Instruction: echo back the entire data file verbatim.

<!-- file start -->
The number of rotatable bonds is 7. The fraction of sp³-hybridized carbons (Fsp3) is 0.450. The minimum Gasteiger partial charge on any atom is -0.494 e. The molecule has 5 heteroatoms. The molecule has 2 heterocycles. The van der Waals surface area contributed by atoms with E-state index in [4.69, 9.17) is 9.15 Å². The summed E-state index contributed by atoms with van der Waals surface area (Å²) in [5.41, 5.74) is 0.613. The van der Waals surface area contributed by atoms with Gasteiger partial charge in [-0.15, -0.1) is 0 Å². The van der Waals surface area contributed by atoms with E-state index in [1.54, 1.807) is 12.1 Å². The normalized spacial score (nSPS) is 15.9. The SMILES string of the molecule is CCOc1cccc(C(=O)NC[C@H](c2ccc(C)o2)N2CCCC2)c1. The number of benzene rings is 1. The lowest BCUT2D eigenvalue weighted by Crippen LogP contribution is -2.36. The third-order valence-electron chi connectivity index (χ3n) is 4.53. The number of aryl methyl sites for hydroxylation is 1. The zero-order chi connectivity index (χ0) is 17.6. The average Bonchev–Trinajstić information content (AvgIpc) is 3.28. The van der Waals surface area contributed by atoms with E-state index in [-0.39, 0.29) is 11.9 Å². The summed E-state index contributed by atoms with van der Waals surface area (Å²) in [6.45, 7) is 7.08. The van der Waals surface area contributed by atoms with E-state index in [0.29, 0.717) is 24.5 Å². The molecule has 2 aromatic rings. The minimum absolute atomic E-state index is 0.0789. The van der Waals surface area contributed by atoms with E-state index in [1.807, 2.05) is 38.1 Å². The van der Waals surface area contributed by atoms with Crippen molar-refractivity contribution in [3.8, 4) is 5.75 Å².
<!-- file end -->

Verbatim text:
The number of rotatable bonds is 7. The fraction of sp³-hybridized carbons (Fsp3) is 0.450. The minimum Gasteiger partial charge on any atom is -0.494 e. The molecule has 5 heteroatoms. The molecule has 2 heterocycles. The van der Waals surface area contributed by atoms with E-state index in [4.69, 9.17) is 9.15 Å². The summed E-state index contributed by atoms with van der Waals surface area (Å²) in [5.41, 5.74) is 0.613. The van der Waals surface area contributed by atoms with Gasteiger partial charge in [-0.15, -0.1) is 0 Å². The van der Waals surface area contributed by atoms with E-state index in [1.54, 1.807) is 12.1 Å². The normalized spacial score (nSPS) is 15.9. The SMILES string of the molecule is CCOc1cccc(C(=O)NC[C@H](c2ccc(C)o2)N2CCCC2)c1. The number of benzene rings is 1. The lowest BCUT2D eigenvalue weighted by Crippen LogP contribution is -2.36. The third-order valence-electron chi connectivity index (χ3n) is 4.53. The number of aryl methyl sites for hydroxylation is 1. The zero-order chi connectivity index (χ0) is 17.6. The average Bonchev–Trinajstić information content (AvgIpc) is 3.28. The van der Waals surface area contributed by atoms with E-state index in [-0.39, 0.29) is 11.9 Å². The summed E-state index contributed by atoms with van der Waals surface area (Å²) in [6.45, 7) is 7.08. The van der Waals surface area contributed by atoms with E-state index in [0.29, 0.717) is 24.5 Å². The molecule has 2 aromatic rings. The minimum absolute atomic E-state index is 0.0789. The van der Waals surface area contributed by atoms with E-state index in [1.807, 2.05) is 38.1 Å². The van der Waals surface area contributed by atoms with Crippen molar-refractivity contribution in [3.8, 4) is 5.75 Å².